un-becoming an audiophile

Yes, the title is what is sounds like.

I remember long ago, as a boy, I used to be able to enjoy music without picking apart a track. is the bass tight? is the midrange clear and life-like? is the treble resolution spot on? What about imaging/sound stage?

Most people have this very same superpower - not being an audiophile. They can play a song from the worst earbuds, laptop speakers, or even computer speakers - and enjoy the music; even sing along. They aren’t thinking about "how it sounds" or scrutinizing the audio quality. Actually, they couldn’t care less. They can spend their time on other life pursuits and don’t feel a need to invest big money (or much money at all) in the hi-fi hobby.

Any psychologists or scientists in the building? (please no Amir @amir_asr ) since you are neither! ...despite the word "science" being in your domain name - audio science review.

Please, I beg you. Help me get away from this hobby.

Imagine - being able to enjoy all of your favourite music - while still achieving that dopamine rush, along with serotonin, and even oxytocin - the bonding hormone, which can be released while listening to songs with deep emotional messages, or love songs.

We’re very much like food critics or chefs in a sense. We want the best of something (in this case, audio) I’m sure michelin star chefs face the same thing in their own right...can’t enoy or even eat the food unless it’s up to a certain standard.

When we audiophiles want to listen to music, we often play it on a resolving system, so as to partake in a a "high-end" listening experience. We often pick apart music and fault the audio components in our system, cables etc. All of this takes away from the experience of enjoying music as a form of art/entertainment. It has been said that some famous artists don’t even own a high-end audio system.

I gained a great deal of wisdom of from the documentary - Greek Audiophile. In it, we have audiophiles from all walks of life. Their families think they’re crazy for spending all this money on audio. They say it sounds "nice" or "real" but still can’t justify it.

I think it’s all in the brain. If we can reset our brains (or me at least) I can still enjoy music without needing a great system for it.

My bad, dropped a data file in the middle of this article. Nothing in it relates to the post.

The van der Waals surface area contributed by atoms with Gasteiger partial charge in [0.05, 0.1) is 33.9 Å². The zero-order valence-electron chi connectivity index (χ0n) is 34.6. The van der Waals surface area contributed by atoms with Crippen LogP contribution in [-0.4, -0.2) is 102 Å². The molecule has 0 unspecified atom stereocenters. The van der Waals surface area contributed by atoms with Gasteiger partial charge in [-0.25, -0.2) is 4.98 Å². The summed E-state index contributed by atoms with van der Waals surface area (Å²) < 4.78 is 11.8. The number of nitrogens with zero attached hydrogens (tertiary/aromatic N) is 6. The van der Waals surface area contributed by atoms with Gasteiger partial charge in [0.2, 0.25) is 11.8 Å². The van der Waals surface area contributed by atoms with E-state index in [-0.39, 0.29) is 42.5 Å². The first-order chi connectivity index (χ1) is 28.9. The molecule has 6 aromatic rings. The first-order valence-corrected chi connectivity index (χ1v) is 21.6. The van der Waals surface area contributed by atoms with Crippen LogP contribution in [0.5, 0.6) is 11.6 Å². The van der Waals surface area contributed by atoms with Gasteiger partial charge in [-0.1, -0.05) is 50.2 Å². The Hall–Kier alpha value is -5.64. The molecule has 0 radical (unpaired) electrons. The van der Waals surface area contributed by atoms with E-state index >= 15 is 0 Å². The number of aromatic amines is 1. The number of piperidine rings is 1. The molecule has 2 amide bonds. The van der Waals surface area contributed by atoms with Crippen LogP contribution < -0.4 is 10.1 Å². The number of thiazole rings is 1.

- Jack



Good thread, and it describes my intermittent struggle. The yin and the yang. Which came first, the chicken or the egg? Does the audio system exist to serve the music and is it the means to the end, which is listening to music? Or is the gear the goal? There is no wrong answer, and each varies with the individual. I remember stealing my older brothers' 45 rpm records and listening to them on my crap turntable in the basement (The Everly Brothers), and it was about the music. Then, 12 or 13 years old, lying on the floor between the speakers of my parents' big console hi-fi ("audio furniture") listening to Dionne Warwick (mom's records, which I still love) and The Association. It was always about the music in the beginning, and still is, I think. Music creates powerful emotions in me. 


I go through phases where I renew my subscription to Absolute Sound and get sucked into the black hole of looking at expensive gear I can’t afford but still fantasize over and against which I measure my own modest system. Or, gear that I can afford, thinking of change for its own sake, incremental improvements, And I find that sometimes diminishes my enjoyment of my system. And then I let my subscription lapse and occasionally read audio reviews online but mostly focus on listening to what I have and reprioritizing the music. The music has always been it for me though—the music is what got me into buying hi-fi gear in my teens and early twenties, to try and improve the experience of enjoying music in my home. I love live music too, though I hate big venue stadium concerts and the like. Personally, I love listening to artists in smaller clubs and more intimate venues, but not everyone plays those venues. I love being able to almost synthesize that experience at home.